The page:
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What is Federal Reserve Credit?

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  • Written By: N. Madison
  • Edited By: Jenn Walker
  • Last Modified Date: 30 October 2018
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Federal reserve credit is a term used to describe loan money that is extended by the Federal Reserve, the United States' central bank, to banking institutions that are in need. The credit the Federal Reserve extends is in the form of short-term loans that are often referred to as swing loans. These loans are intended to help banks that are members of the Federal Reserve System maintain their liquidity and ensure they are able to meet requirements for reserve funds.

To understand what Federal Reserve credit is, it helps to have at least basic knowledge of the Federal Reserve System, which serves as the United States' central banking institution. It is often described as a bank's bank, but is also the banking institution for the United States government. Its purpose is to promote a stable yet flexible financial system within the United States. The Federal Reserve System was created in 1913 and today consists of 12 Federal Reserve System Banks and various branches. These banks generate income, create monetary policy, regulate state-charted banks, and provide services for member banks, including check processing, currency distribution, and automated clearinghouse services.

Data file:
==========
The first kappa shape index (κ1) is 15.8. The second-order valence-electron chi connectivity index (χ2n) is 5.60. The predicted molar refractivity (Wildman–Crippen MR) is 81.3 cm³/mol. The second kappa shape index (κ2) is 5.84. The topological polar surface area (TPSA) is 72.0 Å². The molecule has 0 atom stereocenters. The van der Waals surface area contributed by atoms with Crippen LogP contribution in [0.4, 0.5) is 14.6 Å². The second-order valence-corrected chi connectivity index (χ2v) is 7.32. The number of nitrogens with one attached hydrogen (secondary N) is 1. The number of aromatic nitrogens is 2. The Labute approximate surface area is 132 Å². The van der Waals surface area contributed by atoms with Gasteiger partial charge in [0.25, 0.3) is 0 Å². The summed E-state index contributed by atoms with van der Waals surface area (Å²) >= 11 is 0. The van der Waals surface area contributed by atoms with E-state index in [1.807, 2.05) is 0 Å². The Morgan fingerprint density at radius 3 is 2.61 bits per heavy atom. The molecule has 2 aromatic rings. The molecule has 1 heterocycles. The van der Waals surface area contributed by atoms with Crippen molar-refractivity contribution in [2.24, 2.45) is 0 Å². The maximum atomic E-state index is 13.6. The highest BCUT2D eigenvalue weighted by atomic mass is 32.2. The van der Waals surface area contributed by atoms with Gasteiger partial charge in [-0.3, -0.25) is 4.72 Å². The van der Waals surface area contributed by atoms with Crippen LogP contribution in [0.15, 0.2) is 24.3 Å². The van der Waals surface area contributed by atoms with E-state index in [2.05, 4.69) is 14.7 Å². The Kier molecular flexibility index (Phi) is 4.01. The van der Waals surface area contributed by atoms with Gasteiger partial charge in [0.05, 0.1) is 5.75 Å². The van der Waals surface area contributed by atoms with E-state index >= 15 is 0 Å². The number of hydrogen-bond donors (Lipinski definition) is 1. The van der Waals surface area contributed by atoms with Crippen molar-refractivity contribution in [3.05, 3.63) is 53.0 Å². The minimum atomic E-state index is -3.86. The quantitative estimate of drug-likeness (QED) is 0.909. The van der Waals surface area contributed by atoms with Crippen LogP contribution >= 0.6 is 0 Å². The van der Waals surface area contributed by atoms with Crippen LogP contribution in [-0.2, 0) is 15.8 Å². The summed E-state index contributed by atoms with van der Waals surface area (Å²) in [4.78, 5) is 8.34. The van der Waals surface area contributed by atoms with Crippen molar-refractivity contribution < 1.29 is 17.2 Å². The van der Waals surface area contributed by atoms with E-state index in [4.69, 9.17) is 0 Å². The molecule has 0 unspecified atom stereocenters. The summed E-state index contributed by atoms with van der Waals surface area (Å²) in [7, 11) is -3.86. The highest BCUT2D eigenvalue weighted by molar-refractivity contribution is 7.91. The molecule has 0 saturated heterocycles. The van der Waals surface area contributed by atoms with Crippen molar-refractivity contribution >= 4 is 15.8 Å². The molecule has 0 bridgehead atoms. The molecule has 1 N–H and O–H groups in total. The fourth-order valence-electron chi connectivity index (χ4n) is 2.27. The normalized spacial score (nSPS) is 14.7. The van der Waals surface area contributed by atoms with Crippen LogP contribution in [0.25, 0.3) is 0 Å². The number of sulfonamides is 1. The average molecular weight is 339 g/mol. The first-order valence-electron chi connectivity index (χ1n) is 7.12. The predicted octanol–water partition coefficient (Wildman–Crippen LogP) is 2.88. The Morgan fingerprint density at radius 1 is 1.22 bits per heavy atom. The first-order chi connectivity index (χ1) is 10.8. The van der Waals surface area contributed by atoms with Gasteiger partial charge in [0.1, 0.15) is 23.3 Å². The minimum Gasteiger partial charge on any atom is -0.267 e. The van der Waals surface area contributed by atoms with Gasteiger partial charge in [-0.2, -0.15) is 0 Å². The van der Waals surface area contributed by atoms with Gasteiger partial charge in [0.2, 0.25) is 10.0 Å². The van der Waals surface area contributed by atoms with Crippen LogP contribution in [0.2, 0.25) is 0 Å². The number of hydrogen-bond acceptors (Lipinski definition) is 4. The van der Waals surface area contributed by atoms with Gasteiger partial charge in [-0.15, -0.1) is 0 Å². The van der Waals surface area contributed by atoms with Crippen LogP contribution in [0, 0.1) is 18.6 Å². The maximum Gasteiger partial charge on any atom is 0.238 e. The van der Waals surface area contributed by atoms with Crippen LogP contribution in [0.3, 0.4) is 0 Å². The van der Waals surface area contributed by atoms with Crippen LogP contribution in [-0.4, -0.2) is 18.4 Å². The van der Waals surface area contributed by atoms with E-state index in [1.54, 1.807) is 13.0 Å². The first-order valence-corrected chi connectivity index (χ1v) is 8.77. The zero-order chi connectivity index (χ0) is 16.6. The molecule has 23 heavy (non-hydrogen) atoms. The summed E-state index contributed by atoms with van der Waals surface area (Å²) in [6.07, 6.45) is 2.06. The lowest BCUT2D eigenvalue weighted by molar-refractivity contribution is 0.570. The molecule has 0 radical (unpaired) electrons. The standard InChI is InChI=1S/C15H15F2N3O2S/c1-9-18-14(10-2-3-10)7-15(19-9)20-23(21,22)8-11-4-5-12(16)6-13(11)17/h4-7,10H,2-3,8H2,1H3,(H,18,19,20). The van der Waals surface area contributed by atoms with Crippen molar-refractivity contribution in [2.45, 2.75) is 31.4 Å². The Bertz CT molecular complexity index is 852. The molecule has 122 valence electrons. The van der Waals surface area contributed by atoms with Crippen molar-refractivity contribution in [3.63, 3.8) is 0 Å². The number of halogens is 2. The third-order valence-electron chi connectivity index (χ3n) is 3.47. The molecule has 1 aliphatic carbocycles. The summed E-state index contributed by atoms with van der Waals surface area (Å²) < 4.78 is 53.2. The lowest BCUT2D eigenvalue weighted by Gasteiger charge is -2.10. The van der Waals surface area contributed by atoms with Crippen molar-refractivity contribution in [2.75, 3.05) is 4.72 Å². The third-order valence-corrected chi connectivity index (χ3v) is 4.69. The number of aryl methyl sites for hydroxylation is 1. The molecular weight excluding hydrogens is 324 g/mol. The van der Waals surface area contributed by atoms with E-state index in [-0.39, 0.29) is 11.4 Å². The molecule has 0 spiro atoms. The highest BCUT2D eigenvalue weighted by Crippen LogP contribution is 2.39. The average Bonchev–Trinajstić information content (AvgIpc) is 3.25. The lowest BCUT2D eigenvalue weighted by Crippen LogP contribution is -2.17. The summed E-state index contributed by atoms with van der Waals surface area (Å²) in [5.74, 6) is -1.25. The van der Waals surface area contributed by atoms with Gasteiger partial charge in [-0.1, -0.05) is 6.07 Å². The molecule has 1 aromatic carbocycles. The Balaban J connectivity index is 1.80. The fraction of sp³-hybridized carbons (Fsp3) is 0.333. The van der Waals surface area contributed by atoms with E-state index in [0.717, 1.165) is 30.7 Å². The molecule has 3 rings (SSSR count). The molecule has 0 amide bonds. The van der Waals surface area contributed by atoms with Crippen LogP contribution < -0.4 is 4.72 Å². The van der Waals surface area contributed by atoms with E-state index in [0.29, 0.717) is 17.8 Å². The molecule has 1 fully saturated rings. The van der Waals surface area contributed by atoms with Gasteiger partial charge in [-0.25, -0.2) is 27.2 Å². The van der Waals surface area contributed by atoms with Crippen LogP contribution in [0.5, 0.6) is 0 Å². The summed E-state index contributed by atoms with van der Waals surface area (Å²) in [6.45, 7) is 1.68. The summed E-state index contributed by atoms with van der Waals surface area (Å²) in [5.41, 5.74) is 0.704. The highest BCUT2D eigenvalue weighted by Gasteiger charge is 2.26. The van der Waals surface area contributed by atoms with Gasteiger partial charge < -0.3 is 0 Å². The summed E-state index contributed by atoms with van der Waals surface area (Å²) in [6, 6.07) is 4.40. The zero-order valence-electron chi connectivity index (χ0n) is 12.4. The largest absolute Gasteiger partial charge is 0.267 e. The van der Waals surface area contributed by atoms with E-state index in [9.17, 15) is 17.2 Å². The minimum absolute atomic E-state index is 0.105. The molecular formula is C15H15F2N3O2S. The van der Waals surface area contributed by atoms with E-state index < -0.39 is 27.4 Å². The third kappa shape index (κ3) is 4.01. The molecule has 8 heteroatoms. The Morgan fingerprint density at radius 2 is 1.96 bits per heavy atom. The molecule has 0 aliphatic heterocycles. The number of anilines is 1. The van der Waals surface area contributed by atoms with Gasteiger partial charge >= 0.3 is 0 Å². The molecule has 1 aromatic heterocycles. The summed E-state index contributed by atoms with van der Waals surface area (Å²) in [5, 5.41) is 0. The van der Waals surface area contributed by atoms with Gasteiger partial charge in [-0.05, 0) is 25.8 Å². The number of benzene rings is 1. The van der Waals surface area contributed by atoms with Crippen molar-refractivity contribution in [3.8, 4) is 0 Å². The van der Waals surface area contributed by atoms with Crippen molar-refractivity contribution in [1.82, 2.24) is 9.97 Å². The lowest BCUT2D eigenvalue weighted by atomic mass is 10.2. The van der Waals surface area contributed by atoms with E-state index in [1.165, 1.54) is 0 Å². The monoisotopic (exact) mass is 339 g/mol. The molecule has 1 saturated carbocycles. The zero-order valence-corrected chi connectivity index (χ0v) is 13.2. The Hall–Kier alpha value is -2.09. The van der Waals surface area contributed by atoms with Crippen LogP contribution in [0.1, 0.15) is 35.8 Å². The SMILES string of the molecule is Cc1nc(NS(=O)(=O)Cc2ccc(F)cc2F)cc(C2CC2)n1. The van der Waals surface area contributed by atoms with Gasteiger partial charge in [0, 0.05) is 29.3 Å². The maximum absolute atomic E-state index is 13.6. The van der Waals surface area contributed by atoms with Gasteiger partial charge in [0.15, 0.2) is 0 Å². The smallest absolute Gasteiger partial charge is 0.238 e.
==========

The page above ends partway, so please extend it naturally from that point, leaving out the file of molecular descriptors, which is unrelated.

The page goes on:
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One of the Federal Reserve's jobs is to help ensure the stability of the United States monetary system, and part of that means making sure money flows between banking institutions and their customers without unnecessary interruption. It is for this purpose that the Federal Reserve extends Federal Reserve credit. By granting short-term loans to other banks, it helps ensure the stability of its member banks as well as the continual flow of funds.

Federal Reserve member banks have to meet certain requirements for reserve funds and may need Federal Reserve credit to do so in some cases. This means they must have a stipulated amount of money deposited with the Federal Reserve. This requirement is intended not only to ensure that banks have the money they need for their depositors, but also to ensure that the Federal Reserve maintains its influence over the supply of money in the United States. To understand how this influence works, consider what happens if the reserve requirement is decreased — essentially, this has the effect of increasing the money supply.

It may seem that Federal Reserve credit is similar to a bailout, but the two are not the same. The banks that borrow this money have collateral to offer in consideration for their loans. Additionally, there are strict regulations that govern the extension of Federal Reserve credit.

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